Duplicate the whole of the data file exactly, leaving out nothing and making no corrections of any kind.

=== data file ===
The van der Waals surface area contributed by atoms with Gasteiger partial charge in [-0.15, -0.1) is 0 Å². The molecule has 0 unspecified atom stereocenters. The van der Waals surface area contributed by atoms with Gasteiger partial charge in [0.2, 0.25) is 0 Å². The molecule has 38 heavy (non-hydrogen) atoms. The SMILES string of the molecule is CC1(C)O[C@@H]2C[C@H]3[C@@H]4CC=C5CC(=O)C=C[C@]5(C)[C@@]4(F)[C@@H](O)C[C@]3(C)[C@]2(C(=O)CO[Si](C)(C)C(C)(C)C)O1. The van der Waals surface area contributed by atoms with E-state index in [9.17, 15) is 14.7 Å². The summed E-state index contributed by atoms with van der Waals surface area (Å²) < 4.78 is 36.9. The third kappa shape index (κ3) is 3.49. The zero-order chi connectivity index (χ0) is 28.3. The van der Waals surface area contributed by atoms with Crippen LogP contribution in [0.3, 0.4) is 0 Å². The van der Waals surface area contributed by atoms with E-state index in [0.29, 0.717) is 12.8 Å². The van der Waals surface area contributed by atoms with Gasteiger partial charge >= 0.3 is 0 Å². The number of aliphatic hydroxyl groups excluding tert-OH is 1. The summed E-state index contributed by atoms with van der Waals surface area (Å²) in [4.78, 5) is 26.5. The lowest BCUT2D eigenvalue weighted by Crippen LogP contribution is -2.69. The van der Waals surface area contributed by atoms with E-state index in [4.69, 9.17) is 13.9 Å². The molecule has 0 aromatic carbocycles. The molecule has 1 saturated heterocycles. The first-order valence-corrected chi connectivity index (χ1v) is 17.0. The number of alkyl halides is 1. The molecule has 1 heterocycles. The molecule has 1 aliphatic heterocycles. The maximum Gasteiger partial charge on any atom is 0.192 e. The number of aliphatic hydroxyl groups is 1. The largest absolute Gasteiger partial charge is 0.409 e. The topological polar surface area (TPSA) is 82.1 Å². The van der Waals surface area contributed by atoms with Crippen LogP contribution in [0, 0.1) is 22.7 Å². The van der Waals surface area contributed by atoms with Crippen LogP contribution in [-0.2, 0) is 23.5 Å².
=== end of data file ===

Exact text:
The van der Waals surface area contributed by atoms with Gasteiger partial charge in [-0.15, -0.1) is 0 Å². The molecule has 0 unspecified atom stereocenters. The van der Waals surface area contributed by atoms with Gasteiger partial charge in [0.2, 0.25) is 0 Å². The molecule has 38 heavy (non-hydrogen) atoms. The SMILES string of the molecule is CC1(C)O[C@@H]2C[C@H]3[C@@H]4CC=C5CC(=O)C=C[C@]5(C)[C@@]4(F)[C@@H](O)C[C@]3(C)[C@]2(C(=O)CO[Si](C)(C)C(C)(C)C)O1. The van der Waals surface area contributed by atoms with E-state index in [9.17, 15) is 14.7 Å². The summed E-state index contributed by atoms with van der Waals surface area (Å²) < 4.78 is 36.9. The third kappa shape index (κ3) is 3.49. The zero-order chi connectivity index (χ0) is 28.3. The van der Waals surface area contributed by atoms with Crippen LogP contribution in [0.3, 0.4) is 0 Å². The van der Waals surface area contributed by atoms with E-state index in [0.29, 0.717) is 12.8 Å². The van der Waals surface area contributed by atoms with Gasteiger partial charge >= 0.3 is 0 Å². The number of aliphatic hydroxyl groups excluding tert-OH is 1. The summed E-state index contributed by atoms with van der Waals surface area (Å²) in [4.78, 5) is 26.5. The lowest BCUT2D eigenvalue weighted by Crippen LogP contribution is -2.69. The van der Waals surface area contributed by atoms with E-state index in [4.69, 9.17) is 13.9 Å². The molecule has 0 aromatic carbocycles. The molecule has 1 saturated heterocycles. The first-order valence-corrected chi connectivity index (χ1v) is 17.0. The number of alkyl halides is 1. The molecule has 1 heterocycles. The molecule has 1 aliphatic heterocycles. The maximum Gasteiger partial charge on any atom is 0.192 e. The number of aliphatic hydroxyl groups is 1. The largest absolute Gasteiger partial charge is 0.409 e. The topological polar surface area (TPSA) is 82.1 Å². The van der Waals surface area contributed by atoms with Crippen LogP contribution in [0, 0.1) is 22.7 Å². The van der Waals surface area contributed by atoms with Crippen LogP contribution in [-0.2, 0) is 23.5 Å².